Activist Sandy Williams saw a gap in coverage of issues affecting Spokane's black community, so she started her own newspaper

click to enlarge Activist Sandy Williams saw a gap in coverage of issues affecting Spokane's black community, so she started her own newspaper
Young Kwak photo

Before she started the Black Lens newspaper, focused on issues affecting the black community in Spokane and around the country, Sandy Williams was well known for her work as a community activist.

Her dad's military career originally brought their family to Spokane when she was 12, and after studying psychology and then moving onto a film degree, Williams spent a lot of time between the Inland Northwest and California doing advocacy. She's worked in suicide prevention, in LGBTQ support, with at-risk youth, and in calling out disparities in minority communities.

"You name the oppression, I've pretty much done work in that area," Williams says, "and I keep sort of getting called back into that."

Four years ago, while running Eastern Washington University's Pride Center, she felt called to start the Black Lens, which she writes, edits, designs and sells ads for all on her own. She also distributes all 1,400 copies, with about 250 subscribers getting issues mailed to them around the country.

INLANDER: You had done film before. Was some of that journalistic in nature, or is this totally brand new to you?

WILLIAMS: No, I had no journalism background whatsoever, except storytelling. I've always been a storyteller from the time I was a kid. I was always writing stories and poems. I was not a talker. I was a very withdrawn, quiet kid, so I wrote a lot. ... I think even the narratives of my paper I would argue are more storytelling than journalistic. I'd argue that's more of my bent.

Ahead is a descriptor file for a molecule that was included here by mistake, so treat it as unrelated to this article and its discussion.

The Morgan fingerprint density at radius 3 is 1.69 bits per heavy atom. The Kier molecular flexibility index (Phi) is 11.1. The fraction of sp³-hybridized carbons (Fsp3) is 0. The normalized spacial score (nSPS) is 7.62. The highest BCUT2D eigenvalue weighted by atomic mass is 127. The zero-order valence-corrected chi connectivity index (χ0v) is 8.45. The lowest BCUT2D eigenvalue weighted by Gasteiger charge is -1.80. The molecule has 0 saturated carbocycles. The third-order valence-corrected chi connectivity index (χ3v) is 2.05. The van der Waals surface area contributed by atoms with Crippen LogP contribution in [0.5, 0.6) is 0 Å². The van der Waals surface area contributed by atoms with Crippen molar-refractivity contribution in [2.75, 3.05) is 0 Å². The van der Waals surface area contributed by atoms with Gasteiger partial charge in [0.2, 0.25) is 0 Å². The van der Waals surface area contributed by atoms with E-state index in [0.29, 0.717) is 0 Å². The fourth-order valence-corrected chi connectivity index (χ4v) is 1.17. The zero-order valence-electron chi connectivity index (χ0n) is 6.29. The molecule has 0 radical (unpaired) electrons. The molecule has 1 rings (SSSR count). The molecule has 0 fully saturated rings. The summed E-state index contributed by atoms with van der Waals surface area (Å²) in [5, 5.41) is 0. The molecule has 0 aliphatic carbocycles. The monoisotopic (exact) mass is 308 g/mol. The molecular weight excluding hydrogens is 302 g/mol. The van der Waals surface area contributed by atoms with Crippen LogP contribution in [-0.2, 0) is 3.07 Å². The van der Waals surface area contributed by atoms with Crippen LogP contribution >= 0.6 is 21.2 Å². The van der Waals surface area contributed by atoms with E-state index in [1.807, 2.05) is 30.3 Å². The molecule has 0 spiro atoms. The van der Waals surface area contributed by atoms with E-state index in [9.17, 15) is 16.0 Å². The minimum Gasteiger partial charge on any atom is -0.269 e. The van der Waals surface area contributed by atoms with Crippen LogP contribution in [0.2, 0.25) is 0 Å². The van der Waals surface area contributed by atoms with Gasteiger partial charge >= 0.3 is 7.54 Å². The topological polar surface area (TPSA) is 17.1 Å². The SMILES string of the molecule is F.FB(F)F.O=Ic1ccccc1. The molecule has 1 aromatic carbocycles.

I tell people, you know the newspaper for me was just another form of activism. Same as I did a radio show here on KYRS for a while. That was activism. Everything is through that lens of activism for me.

Why did you choose to focus specifically on the African-American community around here?

Because it needed it. You know, that's my people.

We moved here when I was 12, so even though I've left a couple times, I still have a long history of knowing the people, knowing the issues, knowing the community, and there has just always been a need for a mechanism of communication. There had been a newspaper in the '90s called the African American Voice ... and that paper lasted I think three, four, five years, something like that, and went away.

So from the '90s there was nothing, and I mean it's the 2000s already and there's like no black newspaper, there's no black radio, there's no black part of town, there's like no black anything, except for churches. So you know there was lots of conversation about the need, but there was just no avenue for somebody to sort of step into that, or kind of have an understanding of how to do that.

Are there things you've covered that you feel like the rest of Spokane media still have pretty much missed the ball on?

I think racial disparities in general. I think Spokane doesn't like to talk about that. We do a lot of surface stuff, and I would toot my horn a little, because I think the fact I keep bringing it up is forcing other media to address it more.

You know the other thing is, like, I don't do a lot of sports stories. Not because I don't think sports are important, but it's like in Spokane that's the only time you ever hear about black people, is when they're athletes. I think that's valuable, but I intentionally don't cover that. ♦

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About The Author

Samantha Wohlfeil

Samantha Wohlfeil covers the environment, rural communities and cultural issues for the Inlander. Since joining the paper in 2017, she's reported how the weeks after getting out of prison can be deadly, how some terminally ill Eastern Washington patients have struggled to access lethal medication, and other sensitive...